It is fitting that boxing returns to CBS after 15 years in the form of IBF bantamweight champion Leo Santa Cruz. The fan-friendly, all-action fighter who is nicknamed "Terremoto" (Spanish for "Earthquake") will showcase his velocity, intensity and severity when he headlines the sport's return to the network tomorrow afternoon (4:30 p.m., ET) against Alberto Guevara at the Los Angeles Sports Arena.
The 24-year old Mexican-born Santa Cruz (22-0-1, 13 KO's), who now resides in Lincoln Heights, California, has been moving and shaking his way into the hearts of boxing fans thanks to his active fight schedule and aggressive style in the ring. This will be his fifth fight in 2012 (activity which is virtually unheard of for a world champion in the sport today), including three consecutive appearances on Showtime before rupturing onto the first boxing card to be held on CBS since Bernard Hopkins defeated Glen Johnson by eleventh round TKO in July 1997.
Over the course of those previous three fights, ShoStats reflected that Santa Cruz threw 2,698 total punches for an average of 899 per contest. What makes this number even more hazardous is that two of the three bouts did not go the full 12 rounds.
After Santa Cruz defeated the spirited Vusi Malinga in a landslide unanimous decision this June to win the vacant title, landing 410 of his 1350 total punches thrown, he forced Eric Morel to crack after the fifth round of their September 15 bout after landing 54% of his total punches (277 of 509). He followed that up with a ninth round TKO two months later against the extremely game Victor Zaleta, having landed 342 of 839 punches at the time of the stoppage. This devastation included over 100 body punches.
Little is known of Guevara (16-0, 6 KO's) who will be fighting for the first time outside of his native Mexico in the first scheduled 12-round bout of his young career. Meanwhile, Santa Cruz is approaching the peak acceleration of his career and knows how to cause some aftershock for the inexperienced Guevara.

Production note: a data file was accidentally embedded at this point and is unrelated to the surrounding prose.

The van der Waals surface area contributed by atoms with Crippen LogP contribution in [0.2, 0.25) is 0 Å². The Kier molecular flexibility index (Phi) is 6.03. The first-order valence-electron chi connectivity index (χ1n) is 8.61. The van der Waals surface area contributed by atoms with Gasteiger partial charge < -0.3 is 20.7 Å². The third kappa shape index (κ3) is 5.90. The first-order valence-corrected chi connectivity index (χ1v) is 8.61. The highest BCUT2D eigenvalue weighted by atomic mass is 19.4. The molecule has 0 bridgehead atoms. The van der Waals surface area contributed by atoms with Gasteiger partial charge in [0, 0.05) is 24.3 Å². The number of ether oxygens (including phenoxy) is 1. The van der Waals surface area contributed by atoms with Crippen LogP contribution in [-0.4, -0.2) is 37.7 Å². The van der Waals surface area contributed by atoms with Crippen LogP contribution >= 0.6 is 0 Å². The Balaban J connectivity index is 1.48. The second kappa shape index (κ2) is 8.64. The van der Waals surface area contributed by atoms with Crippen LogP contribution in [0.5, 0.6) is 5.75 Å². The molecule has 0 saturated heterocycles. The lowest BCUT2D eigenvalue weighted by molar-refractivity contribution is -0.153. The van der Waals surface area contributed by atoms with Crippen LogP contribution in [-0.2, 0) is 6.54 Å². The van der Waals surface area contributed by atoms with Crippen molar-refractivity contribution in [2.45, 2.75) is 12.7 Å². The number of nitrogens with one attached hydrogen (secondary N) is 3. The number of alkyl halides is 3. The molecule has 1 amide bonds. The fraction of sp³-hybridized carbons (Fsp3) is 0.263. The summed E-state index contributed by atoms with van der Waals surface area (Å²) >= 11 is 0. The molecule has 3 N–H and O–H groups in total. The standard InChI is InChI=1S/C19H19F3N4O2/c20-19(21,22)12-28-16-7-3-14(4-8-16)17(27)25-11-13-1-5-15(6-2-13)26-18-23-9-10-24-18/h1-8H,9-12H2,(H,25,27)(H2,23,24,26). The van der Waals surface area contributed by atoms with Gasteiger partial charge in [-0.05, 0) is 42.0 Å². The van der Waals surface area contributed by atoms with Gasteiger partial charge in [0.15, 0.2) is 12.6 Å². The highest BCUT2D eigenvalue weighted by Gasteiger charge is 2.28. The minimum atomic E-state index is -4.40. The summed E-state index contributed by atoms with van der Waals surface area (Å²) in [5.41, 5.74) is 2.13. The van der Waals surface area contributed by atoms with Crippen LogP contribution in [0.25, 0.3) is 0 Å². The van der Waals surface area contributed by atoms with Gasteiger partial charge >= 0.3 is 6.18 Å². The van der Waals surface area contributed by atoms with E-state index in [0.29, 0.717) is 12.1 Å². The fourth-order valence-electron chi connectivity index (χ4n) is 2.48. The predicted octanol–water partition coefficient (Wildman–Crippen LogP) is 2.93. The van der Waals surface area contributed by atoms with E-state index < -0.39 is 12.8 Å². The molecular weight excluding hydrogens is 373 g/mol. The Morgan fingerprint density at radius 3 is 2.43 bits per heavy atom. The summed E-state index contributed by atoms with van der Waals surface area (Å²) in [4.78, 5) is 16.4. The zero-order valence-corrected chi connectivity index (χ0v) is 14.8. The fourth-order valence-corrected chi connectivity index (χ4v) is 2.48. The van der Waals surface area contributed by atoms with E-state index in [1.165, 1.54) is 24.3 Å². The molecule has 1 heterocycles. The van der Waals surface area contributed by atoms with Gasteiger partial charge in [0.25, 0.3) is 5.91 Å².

"I’ve fought boxers before. The way to beat them is to work the body, break them down, slow their movement and make them bang with me," Santa Cruz said of his fight strategy.
The potential for additional boxing on CBS, which is aired in close to 120 million homes compared to the approximate 25 million subscribers to Showtime, will depend on how well the show performs in terms of ratings and entertainment value. The card will also include the pro debut of 2012 Olympian Joseph Diaz and two of his U.S. Olympic teammates, Errol Spence and Marcus Browne in each of their second pro appearances.
Yet, it is Santa Cruz upon who is being relied to create the seismic wave.
“If we get an entertaining show with good viewership – and Leo Santa Cruz gives us a very good shot at both – then we could see more of this in the future," said Stephen Espinoza of Showtime (which is under the corporate umbrella of CBS).
It is hopeful that Leo Santa Cruz can provide the sudden release of energy needed to resuscitate boxing on free network television. To do so would go a long way in bringing back several fans who left the sport behind with the belief that boxing was beyond repair.